Category Archives: web 2.0

A spam attempt gem

I have been getting a few very enjoyable spam attempts on the blog of late. While the filter captures the usual Russian porn dross, from time to time comments slip through the filter and it falls to me to moderate them. This little gem appeared on a two year old post about wandering the streets of Newtown with my (then) five year-old son looking at the annual “Art on the Streets” displays in shop windows.

Gratitude for posting this posting. I’m decidedly frustrated with struggling to researching out pertinent and intelligent commentary on this issue. Everybody today goes to the very far extremes to either drive household their viewpoint that possibly: everyone else in the planet is wrong, or two that everyone but them does not really understand the situation. Many regards for your concise, pertinent insight.

Touched though I may be to have my insights described as concise (rarely) and pertinent (perhaps), this comment is going into the spam bucket. I will not be giving this particular spammer any free traffic to their website.

Mule Stable update

I have been working on some tweaks to the Mule Stable discussion forum for a few weeks and yesterday the new site went live. As well as upgrading to the lastest version of the StatusNet software, I moved the Stable to its very own domain name: The old name was a bit too long, particularly for anyone on other OStatus-enabled sites, but more on that later. Any links to the old site will automatically re-direct to the new site and, of course, all of the old posts have moved across too.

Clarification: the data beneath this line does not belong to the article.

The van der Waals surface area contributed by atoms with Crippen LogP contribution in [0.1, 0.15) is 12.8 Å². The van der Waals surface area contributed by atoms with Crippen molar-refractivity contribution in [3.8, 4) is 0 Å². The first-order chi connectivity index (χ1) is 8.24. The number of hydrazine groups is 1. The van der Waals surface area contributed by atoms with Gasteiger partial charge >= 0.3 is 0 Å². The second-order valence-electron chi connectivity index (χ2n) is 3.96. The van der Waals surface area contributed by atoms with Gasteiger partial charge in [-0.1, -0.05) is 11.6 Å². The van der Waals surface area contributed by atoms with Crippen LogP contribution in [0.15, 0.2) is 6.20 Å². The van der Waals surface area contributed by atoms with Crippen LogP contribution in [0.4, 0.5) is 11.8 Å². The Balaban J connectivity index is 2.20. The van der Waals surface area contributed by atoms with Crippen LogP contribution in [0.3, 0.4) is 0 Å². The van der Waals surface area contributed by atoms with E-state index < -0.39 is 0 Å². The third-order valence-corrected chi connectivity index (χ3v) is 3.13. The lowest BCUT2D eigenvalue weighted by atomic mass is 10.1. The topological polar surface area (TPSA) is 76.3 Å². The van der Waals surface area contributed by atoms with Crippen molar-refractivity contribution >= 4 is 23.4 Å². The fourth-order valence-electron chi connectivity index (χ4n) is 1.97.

The move all appears to have gone smoothly, but anyone with links to Twitter or Facebook accounts will most likely have to reconnect them (just follow the Connect link). Some of the enhancements with the upgrade are:

  • A secure-version of the site (using TLS connections) so if you are surfing the Stable at a public wifi-hotspot and someone tries to intercept your traffic, they will find it is encrypted.
  • Automatic switch to secure connections for login pages, even if you don’t start on the secure site. This is likely to be all anyone needs. Since posts on the Stable are public, it’s really only your username and password that you want to protect.
  • Auto-completion of usernames*. When directing messages to other users, after you type @ and begin typing a user’s name, a dropdown list will appear with suggested usernames so you don’t have to type the full name.
  • Faster performance. For the technically minded, the site is now caching data in a memcached server to speed up generation of pages.
  • Some improvements to the Facebook interface.
  • Enhancements to the OStatus interface.

This last point probably needs some explaining. In an earlier post, I touched on the subject of OStatus, which is essentially a set of protocols allowing communciation between different sites in an attempt to subvert the “walled garden” approach of the likes of Facbook and Twitter. In practice, what this means for the Mule Stable is that it is easy to send messages to people on other OStatus-enabled sites and vice-versa.

For example, let’s say you felt like sending a message to Evan Prodromou (the man behind StatusNet) from the Stable and you happened to know that his username on is evan. Then, simply posting a message in the Stable to would deliver a message to him on It’s a bit of an ugly syntax, but it is easy to remember and it works.

If you have an account on the Stable, you can also subscribe to users of other OStatus-enabled services (including, and To do that, click on the “Remote” link next to your subscriptions link and enter a name like (no @ at the front this time) and you will see all of evan’s posts in your personal timeline on the Stable. Not only that, you can now post to Evan with a simple @evan. Easy!